In a recent Body Aware Grieving article called: Suicide Reduction or Suicide Prevention? I wrote about the possible benefits of differentiating between various forms of what we refer to as “suicide”. Our hope is that if we can define more accurately the various reasons why people take their own lives, we will become skillful in reducing the number of times we find these deaths to be “tragic”.
Here are a few examples of different circumstances that could potentially lead a person to take their own life. Can you help think of other categories I have left out?
**Situational despondency and depression: For some of us, going through tough situations like losing a loved one, financial problems or heart break can challenge our “will-to-live”. Depending on our personal constitution, the level of support we have, and how long or complicated our life stress has become, we may turn to thoughts of suicide unless we get the care we need.
**End-of-life choice due to medical diagnosis or critical injury: When faced with a debilitating injury, illness deemed ‘terminal’ or incapacitation due to advanced old age questions arise about which types of treatments should be used to extend life. If the quality of daily living involves a level of pain or suffering that an individual no longer wants to tolerate, many legal and moral questions arise. A very complicated topic common in medical and palliative care communities.
**Passive Suicide: In these circumstances a person may not directly kill themselves, but pursue life-threatening situations in other ways. This could include: extreme health abuses in drinking, food, drugs, ignoring known allergens or high sugar levels if one is diabetic. Overtly reckless choices (sharing needles, dangerous driving especially while drunk or high), adventure sports (skydiving, surfing during storm conditions, drag racing etc.) could be in this category depending on why they are chosen and how they are accomplished. As the dangerous Hurricane Irene approached recently I was following Tweets and one young man sadly wrote, “I hope the hurricane comes and kills me.”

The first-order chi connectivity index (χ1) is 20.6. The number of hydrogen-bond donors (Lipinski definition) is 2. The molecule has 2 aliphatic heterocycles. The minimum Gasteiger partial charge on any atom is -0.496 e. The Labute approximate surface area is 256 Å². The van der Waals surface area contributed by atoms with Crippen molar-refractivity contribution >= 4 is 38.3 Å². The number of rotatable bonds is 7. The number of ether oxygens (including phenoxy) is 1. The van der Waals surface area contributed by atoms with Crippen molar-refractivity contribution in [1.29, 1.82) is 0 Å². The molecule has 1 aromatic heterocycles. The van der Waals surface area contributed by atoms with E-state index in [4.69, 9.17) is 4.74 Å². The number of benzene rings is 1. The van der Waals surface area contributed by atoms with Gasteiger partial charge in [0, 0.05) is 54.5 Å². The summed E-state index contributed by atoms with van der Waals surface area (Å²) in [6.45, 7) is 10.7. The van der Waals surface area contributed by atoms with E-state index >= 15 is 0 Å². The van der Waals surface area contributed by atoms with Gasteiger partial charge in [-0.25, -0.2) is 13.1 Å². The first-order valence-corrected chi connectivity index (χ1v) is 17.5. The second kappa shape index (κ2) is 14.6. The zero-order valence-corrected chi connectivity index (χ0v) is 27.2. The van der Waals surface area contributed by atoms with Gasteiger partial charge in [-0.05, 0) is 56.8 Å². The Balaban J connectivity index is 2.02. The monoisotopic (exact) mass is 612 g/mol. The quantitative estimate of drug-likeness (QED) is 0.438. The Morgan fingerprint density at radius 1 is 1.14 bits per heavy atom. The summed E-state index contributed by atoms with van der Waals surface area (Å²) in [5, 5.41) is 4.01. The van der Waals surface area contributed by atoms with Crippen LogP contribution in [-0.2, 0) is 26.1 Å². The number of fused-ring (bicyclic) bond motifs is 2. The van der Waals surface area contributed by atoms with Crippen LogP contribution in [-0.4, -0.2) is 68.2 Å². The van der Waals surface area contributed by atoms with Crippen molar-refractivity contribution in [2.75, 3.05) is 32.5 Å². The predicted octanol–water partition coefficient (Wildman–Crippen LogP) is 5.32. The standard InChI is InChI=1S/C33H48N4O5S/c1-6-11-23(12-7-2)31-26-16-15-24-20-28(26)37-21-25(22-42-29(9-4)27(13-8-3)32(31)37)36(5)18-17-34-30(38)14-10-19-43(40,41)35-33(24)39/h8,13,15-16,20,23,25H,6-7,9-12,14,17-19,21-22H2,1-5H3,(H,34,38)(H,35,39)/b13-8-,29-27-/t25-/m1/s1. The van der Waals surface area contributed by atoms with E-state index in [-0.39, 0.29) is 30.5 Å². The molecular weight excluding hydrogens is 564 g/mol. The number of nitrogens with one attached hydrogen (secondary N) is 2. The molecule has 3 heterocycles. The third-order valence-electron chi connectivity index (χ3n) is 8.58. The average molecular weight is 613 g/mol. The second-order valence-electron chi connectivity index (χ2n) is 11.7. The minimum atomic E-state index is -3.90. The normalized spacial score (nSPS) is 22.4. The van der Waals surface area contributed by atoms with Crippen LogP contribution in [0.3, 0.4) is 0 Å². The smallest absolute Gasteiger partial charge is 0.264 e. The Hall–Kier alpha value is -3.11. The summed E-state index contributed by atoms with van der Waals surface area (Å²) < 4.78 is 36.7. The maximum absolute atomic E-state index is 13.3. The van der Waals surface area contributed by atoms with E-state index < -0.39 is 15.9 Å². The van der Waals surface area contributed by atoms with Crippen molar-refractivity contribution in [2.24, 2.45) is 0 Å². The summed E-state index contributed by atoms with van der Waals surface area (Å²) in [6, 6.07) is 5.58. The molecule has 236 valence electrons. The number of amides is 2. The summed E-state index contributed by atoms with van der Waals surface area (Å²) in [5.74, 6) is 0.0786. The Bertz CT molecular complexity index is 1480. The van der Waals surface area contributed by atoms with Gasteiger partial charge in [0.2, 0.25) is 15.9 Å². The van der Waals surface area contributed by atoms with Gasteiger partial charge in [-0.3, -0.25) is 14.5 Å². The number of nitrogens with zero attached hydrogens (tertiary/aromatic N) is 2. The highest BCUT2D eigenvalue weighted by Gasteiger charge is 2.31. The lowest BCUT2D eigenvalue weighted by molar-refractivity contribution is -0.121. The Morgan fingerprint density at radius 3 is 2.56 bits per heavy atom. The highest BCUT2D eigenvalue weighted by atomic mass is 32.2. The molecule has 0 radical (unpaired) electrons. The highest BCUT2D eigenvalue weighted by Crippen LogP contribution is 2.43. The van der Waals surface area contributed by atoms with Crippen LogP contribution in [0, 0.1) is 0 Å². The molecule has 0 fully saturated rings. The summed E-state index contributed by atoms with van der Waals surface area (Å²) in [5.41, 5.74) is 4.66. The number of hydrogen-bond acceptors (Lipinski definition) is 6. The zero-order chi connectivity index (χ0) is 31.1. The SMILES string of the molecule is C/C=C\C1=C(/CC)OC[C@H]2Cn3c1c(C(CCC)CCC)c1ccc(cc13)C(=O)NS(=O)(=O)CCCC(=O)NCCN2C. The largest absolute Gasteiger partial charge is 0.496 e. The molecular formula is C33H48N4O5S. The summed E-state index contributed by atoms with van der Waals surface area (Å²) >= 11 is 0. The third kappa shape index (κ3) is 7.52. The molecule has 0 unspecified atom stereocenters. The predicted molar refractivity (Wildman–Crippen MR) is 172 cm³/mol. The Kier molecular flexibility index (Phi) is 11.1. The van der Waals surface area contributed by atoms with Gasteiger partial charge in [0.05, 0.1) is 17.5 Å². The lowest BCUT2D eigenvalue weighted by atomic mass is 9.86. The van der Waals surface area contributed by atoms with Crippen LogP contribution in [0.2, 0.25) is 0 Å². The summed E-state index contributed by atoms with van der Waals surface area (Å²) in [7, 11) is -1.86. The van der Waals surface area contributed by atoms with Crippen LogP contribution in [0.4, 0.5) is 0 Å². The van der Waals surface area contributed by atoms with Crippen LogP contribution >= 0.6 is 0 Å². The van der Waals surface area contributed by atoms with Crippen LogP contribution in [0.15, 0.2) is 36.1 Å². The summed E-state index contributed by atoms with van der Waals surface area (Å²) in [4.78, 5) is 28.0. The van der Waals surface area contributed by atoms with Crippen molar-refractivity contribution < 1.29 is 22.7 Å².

**Martyrdom: The most famous of these actions is suicide bombings and terrorist attacks where the assailant knows they are supposed to die for the mission to be ‘successfully’ completed. Other examples would be a captured soldier who finds a way to kill him or her self to avoid sharing sensitive information upon interrogation and feel they are better serving their troops in that manner. There are cases where civilians have found it more ‘honorable’ to die at their own hands instead of waiting to be taken over during times of war.
**Forced Suicide: Historically certain cultures have pressured their military or business leaders to take their own lives after damaging failures. Torture and blackmail can involve making threats that can be avoided upon willfully taking ones own life. In many parts of the world, women are shamed or directly told to kill themselves if they were perceived to have committed sexual “misconduct”.
**Mental illness and chemical imbalances: Many people are at higher risk of causing harm to themselves or others due to psychological conditions. Others are more vulnerable after being exposed to trauma or violence as a result of crime, war or physical/sexual abuse. Even situations considered temporary like: post-partum depression, low blood sugar, or premenstrual tension can make it harder to remain emotionally stable and optimistic about life.
Each of these reasons a person may consider taking their own life, would be best addressed by very different courses of action. If we can determine why we are at risk, we can get to better solutions more easily. Do you agree?
Thanks for being willing to discuss the challenging topic of suicide.